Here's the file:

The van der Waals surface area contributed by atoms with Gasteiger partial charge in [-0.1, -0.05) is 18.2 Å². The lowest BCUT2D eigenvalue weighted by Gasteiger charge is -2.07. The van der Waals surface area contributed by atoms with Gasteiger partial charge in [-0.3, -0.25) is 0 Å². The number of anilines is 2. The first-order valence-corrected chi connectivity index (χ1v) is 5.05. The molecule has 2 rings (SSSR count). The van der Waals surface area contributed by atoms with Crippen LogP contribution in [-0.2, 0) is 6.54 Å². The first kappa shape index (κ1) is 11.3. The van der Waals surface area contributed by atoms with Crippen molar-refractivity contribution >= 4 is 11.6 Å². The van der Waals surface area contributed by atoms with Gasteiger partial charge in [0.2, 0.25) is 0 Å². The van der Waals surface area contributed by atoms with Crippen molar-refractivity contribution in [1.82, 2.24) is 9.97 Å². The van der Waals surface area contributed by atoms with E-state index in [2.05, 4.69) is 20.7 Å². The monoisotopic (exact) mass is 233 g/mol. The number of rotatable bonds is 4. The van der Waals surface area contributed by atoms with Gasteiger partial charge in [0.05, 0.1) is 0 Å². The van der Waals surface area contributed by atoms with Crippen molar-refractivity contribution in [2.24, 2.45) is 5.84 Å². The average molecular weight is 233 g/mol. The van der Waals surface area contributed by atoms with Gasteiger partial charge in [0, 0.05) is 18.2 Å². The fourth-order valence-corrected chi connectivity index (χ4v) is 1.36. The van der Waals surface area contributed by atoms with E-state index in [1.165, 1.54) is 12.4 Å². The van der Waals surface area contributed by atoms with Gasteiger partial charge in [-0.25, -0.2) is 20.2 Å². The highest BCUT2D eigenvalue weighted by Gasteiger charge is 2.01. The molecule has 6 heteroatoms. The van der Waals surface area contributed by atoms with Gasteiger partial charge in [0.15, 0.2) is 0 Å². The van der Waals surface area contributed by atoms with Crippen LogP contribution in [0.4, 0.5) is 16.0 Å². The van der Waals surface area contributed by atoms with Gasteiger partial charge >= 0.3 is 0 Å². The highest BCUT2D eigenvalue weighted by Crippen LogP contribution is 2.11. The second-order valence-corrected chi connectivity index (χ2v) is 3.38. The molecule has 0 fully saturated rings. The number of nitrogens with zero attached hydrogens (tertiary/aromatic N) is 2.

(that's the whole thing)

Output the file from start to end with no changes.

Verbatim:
The van der Waals surface area contributed by atoms with Gasteiger partial charge in [-0.1, -0.05) is 18.2 Å². The lowest BCUT2D eigenvalue weighted by Gasteiger charge is -2.07. The van der Waals surface area contributed by atoms with Gasteiger partial charge in [-0.3, -0.25) is 0 Å². The number of anilines is 2. The first-order valence-corrected chi connectivity index (χ1v) is 5.05. The molecule has 2 rings (SSSR count). The van der Waals surface area contributed by atoms with Crippen LogP contribution in [-0.2, 0) is 6.54 Å². The first kappa shape index (κ1) is 11.3. The van der Waals surface area contributed by atoms with Crippen molar-refractivity contribution >= 4 is 11.6 Å². The van der Waals surface area contributed by atoms with Gasteiger partial charge in [0.2, 0.25) is 0 Å². The van der Waals surface area contributed by atoms with Crippen molar-refractivity contribution in [1.82, 2.24) is 9.97 Å². The van der Waals surface area contributed by atoms with E-state index in [2.05, 4.69) is 20.7 Å². The monoisotopic (exact) mass is 233 g/mol. The number of rotatable bonds is 4. The van der Waals surface area contributed by atoms with Gasteiger partial charge in [0.05, 0.1) is 0 Å². The van der Waals surface area contributed by atoms with Crippen molar-refractivity contribution in [2.24, 2.45) is 5.84 Å². The average molecular weight is 233 g/mol. The van der Waals surface area contributed by atoms with Gasteiger partial charge in [0, 0.05) is 18.2 Å². The fourth-order valence-corrected chi connectivity index (χ4v) is 1.36. The van der Waals surface area contributed by atoms with E-state index in [1.165, 1.54) is 12.4 Å². The van der Waals surface area contributed by atoms with Gasteiger partial charge in [-0.25, -0.2) is 20.2 Å². The highest BCUT2D eigenvalue weighted by Gasteiger charge is 2.01. The molecule has 6 heteroatoms. The van der Waals surface area contributed by atoms with Gasteiger partial charge in [0.15, 0.2) is 0 Å². The van der Waals surface area contributed by atoms with Crippen LogP contribution in [0.4, 0.5) is 16.0 Å². The van der Waals surface area contributed by atoms with Gasteiger partial charge >= 0.3 is 0 Å². The highest BCUT2D eigenvalue weighted by Crippen LogP contribution is 2.11. The second-order valence-corrected chi connectivity index (χ2v) is 3.38. The molecule has 0 fully saturated rings. The number of nitrogens with zero attached hydrogens (tertiary/aromatic N) is 2.